Short-term visits in Europe

As I’ve researched where my next home will be, a primary issue is how long, and how easily, I can stay in any given country. My initial plan was to live in a country for a year and then try someplace new. With my research on possible European countries for relocation, however, I’ve come upon a common fact – you can only stay up to 90 days in any European country on your U.S. passport. There is no running to the border to get your passport stamped so you can stay another 90 days, like you can do in Costa Rica.

Virtually all the countries I’ve looked at in Europe that have a relatively low cost of living do allow you to “apply” for an extension up to a year. The process, however, usually is difficult, with multiple documents needed, all translated into the language of the country you are applying to. Often, these extensions are specific to having work or family in the country, or are affected by immigration limits. Usually, the paperwork needs to be started in the U.S. before you move to the country in question, so you incur the paperwork and translation expenses without knowing if you will be approved for an extension.

There had to be a better way.

My solution is to use the 90-day restriction to my advantage. Instead of living, for example, in Croatia for a year, which was my preferred choice, I will live there for 3 months. Then I will spend 3 months in Greece; then 3 months in Sicily; then, if I’m not exhausted, 3 months in Portugal or Spain.

One disadvantage of this plan is travel expense. For each move, I will need to arrange round-trip flights; however, I can redeem the return flights once I reach my new destination. (NOTE: Later experience showed I could not get refunds on the return portion of my airplane tickets.) Another problem is that several of those countries are not much cheaper to live in than the U.S.

On the positive side: I was budgeting to purchase a few expensive items with each move, such as a TV and furniture. Since I will not be staying in any place long enough, these purchases can go toward air fares. Also, while my expenses may be higher than anticipated, they will still be within my budget parameters. And if I had stayed in Croatia for a year, I would have wanted to travel to other European countries anyway, so the air fare costs might have evened out.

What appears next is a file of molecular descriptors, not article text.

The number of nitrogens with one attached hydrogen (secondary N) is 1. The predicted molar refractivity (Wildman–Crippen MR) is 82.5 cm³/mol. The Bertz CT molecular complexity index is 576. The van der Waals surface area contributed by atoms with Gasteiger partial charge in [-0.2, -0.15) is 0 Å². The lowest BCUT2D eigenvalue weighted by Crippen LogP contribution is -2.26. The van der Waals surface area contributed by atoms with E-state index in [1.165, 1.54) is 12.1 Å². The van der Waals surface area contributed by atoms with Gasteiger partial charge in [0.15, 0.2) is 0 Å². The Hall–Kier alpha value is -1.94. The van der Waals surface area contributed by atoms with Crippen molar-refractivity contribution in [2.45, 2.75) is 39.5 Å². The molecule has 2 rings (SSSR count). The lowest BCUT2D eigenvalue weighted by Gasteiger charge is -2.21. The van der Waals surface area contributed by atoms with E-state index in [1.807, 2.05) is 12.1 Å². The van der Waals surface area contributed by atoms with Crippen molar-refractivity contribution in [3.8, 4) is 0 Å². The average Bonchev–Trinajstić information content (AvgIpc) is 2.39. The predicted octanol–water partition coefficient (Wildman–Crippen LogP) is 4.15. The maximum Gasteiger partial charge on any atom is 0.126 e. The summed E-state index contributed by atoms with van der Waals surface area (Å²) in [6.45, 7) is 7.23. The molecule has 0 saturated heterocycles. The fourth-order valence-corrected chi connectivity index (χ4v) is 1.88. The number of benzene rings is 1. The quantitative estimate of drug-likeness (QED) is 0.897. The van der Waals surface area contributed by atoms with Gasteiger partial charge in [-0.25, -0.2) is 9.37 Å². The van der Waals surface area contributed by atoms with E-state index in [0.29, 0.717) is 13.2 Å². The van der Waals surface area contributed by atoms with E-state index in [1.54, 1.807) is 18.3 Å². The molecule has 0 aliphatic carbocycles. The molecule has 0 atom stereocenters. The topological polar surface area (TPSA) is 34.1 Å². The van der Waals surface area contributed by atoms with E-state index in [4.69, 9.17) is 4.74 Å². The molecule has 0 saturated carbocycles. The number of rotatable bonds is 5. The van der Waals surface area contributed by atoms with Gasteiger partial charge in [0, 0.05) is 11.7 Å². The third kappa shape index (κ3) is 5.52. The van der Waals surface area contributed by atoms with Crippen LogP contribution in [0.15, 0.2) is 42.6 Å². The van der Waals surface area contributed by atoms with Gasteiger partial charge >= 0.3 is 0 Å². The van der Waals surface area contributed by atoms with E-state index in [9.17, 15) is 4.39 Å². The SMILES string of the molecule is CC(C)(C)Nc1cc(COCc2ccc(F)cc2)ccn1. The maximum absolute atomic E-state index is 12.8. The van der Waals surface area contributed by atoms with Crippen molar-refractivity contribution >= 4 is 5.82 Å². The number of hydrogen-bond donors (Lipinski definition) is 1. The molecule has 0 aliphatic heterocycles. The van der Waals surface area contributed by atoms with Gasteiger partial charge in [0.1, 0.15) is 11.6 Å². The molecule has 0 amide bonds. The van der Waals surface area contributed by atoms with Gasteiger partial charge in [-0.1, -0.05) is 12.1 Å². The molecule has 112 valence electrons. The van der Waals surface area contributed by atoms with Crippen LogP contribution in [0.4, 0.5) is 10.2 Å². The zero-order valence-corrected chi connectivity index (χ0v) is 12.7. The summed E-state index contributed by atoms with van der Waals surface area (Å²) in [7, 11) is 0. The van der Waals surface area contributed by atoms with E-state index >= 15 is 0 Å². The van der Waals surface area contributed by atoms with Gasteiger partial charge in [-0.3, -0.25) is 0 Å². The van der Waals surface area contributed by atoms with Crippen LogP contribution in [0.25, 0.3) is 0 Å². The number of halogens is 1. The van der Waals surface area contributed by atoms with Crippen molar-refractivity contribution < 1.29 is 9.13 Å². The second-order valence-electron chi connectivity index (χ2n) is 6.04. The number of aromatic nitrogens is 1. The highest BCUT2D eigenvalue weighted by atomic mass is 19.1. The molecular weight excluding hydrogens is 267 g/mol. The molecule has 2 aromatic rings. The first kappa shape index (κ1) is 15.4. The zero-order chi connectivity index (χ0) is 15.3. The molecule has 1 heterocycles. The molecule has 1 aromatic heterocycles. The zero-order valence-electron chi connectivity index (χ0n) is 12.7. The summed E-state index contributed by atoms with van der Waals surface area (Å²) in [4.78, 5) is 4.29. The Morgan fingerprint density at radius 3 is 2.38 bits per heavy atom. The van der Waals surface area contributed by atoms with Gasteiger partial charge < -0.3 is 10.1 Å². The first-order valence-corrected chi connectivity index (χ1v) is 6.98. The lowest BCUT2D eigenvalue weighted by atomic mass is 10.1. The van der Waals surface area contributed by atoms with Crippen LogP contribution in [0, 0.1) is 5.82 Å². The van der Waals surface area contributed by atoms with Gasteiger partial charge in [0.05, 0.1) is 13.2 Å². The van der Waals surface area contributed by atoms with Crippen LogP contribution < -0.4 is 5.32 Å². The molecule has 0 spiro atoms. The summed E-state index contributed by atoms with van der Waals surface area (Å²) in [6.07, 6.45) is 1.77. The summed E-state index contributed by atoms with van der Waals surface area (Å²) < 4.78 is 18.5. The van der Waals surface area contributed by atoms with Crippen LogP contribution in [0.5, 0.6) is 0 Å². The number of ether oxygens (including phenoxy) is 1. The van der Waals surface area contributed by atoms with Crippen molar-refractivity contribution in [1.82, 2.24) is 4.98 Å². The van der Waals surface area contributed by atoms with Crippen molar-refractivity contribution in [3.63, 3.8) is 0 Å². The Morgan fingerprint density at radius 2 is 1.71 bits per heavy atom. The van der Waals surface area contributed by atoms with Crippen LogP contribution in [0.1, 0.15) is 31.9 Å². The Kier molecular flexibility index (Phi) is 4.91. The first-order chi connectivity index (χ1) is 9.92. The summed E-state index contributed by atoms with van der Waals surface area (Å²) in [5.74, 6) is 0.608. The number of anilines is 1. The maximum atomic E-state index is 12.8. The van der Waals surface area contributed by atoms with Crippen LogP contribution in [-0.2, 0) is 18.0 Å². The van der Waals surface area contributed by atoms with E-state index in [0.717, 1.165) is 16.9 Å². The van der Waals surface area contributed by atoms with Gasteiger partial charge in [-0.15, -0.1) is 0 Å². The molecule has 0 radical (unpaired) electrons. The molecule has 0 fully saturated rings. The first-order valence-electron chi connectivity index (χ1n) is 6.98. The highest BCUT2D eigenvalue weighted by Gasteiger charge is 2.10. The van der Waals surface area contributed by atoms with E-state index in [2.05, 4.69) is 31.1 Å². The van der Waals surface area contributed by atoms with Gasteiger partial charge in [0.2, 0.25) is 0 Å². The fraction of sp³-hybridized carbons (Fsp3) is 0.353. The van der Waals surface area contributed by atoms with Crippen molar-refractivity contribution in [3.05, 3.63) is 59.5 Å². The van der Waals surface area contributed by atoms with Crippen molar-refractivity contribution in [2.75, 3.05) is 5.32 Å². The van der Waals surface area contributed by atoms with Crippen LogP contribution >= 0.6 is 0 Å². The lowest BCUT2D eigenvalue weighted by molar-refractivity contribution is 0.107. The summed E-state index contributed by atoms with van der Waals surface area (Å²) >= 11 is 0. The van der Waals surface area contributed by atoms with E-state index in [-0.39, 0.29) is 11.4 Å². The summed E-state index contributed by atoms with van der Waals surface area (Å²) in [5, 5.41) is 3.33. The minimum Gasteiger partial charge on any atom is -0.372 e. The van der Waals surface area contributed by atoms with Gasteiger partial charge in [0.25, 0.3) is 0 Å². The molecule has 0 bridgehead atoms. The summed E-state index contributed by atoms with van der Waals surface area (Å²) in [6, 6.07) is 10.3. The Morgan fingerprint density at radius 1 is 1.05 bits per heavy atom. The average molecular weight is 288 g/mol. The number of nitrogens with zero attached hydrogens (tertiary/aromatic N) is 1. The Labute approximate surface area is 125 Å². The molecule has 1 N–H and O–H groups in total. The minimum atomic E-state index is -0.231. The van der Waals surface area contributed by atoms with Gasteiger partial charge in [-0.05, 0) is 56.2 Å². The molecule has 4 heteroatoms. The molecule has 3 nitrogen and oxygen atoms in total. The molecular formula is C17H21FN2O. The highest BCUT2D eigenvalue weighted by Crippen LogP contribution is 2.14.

Finally, as my experience in Costa Rica has shown me, I can’t stay in one place too long before getting bored. Three months just might be the right amount of time to have the experience without getting bored. And if I really like one of the countries I live in, I can always go back, after, of course, first going back to the U.S. to start the extensive paperwork.

So, here’s my new plan: mid-September – travel to Croatia, probably Sibenik (look it up); mid-December, probably Nafplio, Greece; mid-February, Sicily, near Catania; mid-May, probably Sines, Portugal.

Each of these locations is a relatively small town/city. Sibenik is the largest, with 50,000 population. All are on the water. All are scenic, with lots of new culture and stuff to see, and nearby countries that can be visited.

And, if for some reason travelling every three months is a problem, I can always adjust.

About 2bagsandapack

Lifetime journalist, author, magazine editor and publisher, now semi-retired and traveling the world. My plan, after living in Costa Rica for 14 months, was to visit a new country in southern Europe every three months to experience the culture and the challenge of adapting to a new environment, while on a fixed income. That plan was sidetracked when I was offered a job in Indonesia, providing an opportunity to explore Asia. Indonesia lasted for a 4 wonderful years but I have now moved on to Hua Hin, Thailand.
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